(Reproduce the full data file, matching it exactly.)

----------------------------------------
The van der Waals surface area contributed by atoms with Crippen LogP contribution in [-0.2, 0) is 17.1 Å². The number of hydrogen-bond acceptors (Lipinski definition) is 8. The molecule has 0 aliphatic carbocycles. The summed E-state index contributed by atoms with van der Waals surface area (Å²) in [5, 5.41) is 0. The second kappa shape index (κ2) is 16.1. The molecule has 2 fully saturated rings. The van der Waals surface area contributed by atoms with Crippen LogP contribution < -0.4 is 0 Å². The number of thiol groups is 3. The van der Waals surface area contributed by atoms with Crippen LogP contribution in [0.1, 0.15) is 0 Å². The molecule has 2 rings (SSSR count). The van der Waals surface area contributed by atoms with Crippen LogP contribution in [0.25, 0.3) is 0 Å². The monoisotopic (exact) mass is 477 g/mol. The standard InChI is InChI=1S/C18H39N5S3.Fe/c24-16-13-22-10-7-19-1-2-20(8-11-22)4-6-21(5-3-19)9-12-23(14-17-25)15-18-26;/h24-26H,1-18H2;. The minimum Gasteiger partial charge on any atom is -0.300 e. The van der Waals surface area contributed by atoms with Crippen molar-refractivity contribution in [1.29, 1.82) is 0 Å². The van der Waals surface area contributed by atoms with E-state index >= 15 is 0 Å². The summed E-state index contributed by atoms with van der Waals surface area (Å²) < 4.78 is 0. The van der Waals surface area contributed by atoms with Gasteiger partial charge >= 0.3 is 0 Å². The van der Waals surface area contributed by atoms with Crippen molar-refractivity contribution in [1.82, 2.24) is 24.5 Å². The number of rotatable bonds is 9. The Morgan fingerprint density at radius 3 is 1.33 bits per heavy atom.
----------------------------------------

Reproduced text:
The van der Waals surface area contributed by atoms with Crippen LogP contribution in [-0.2, 0) is 17.1 Å². The number of hydrogen-bond acceptors (Lipinski definition) is 8. The molecule has 0 aliphatic carbocycles. The summed E-state index contributed by atoms with van der Waals surface area (Å²) in [5, 5.41) is 0. The second kappa shape index (κ2) is 16.1. The molecule has 2 fully saturated rings. The van der Waals surface area contributed by atoms with Crippen LogP contribution < -0.4 is 0 Å². The number of thiol groups is 3. The van der Waals surface area contributed by atoms with Crippen LogP contribution in [0.1, 0.15) is 0 Å². The molecule has 2 rings (SSSR count). The van der Waals surface area contributed by atoms with Crippen LogP contribution in [0.25, 0.3) is 0 Å². The monoisotopic (exact) mass is 477 g/mol. The standard InChI is InChI=1S/C18H39N5S3.Fe/c24-16-13-22-10-7-19-1-2-20(8-11-22)4-6-21(5-3-19)9-12-23(14-17-25)15-18-26;/h24-26H,1-18H2;. The minimum Gasteiger partial charge on any atom is -0.300 e. The van der Waals surface area contributed by atoms with Crippen molar-refractivity contribution in [1.29, 1.82) is 0 Å². The van der Waals surface area contributed by atoms with E-state index >= 15 is 0 Å². The summed E-state index contributed by atoms with van der Waals surface area (Å²) < 4.78 is 0. The van der Waals surface area contributed by atoms with Gasteiger partial charge >= 0.3 is 0 Å². The van der Waals surface area contributed by atoms with Crippen molar-refractivity contribution in [1.82, 2.24) is 24.5 Å². The number of rotatable bonds is 9. The Morgan fingerprint density at radius 3 is 1.33 bits per heavy atom.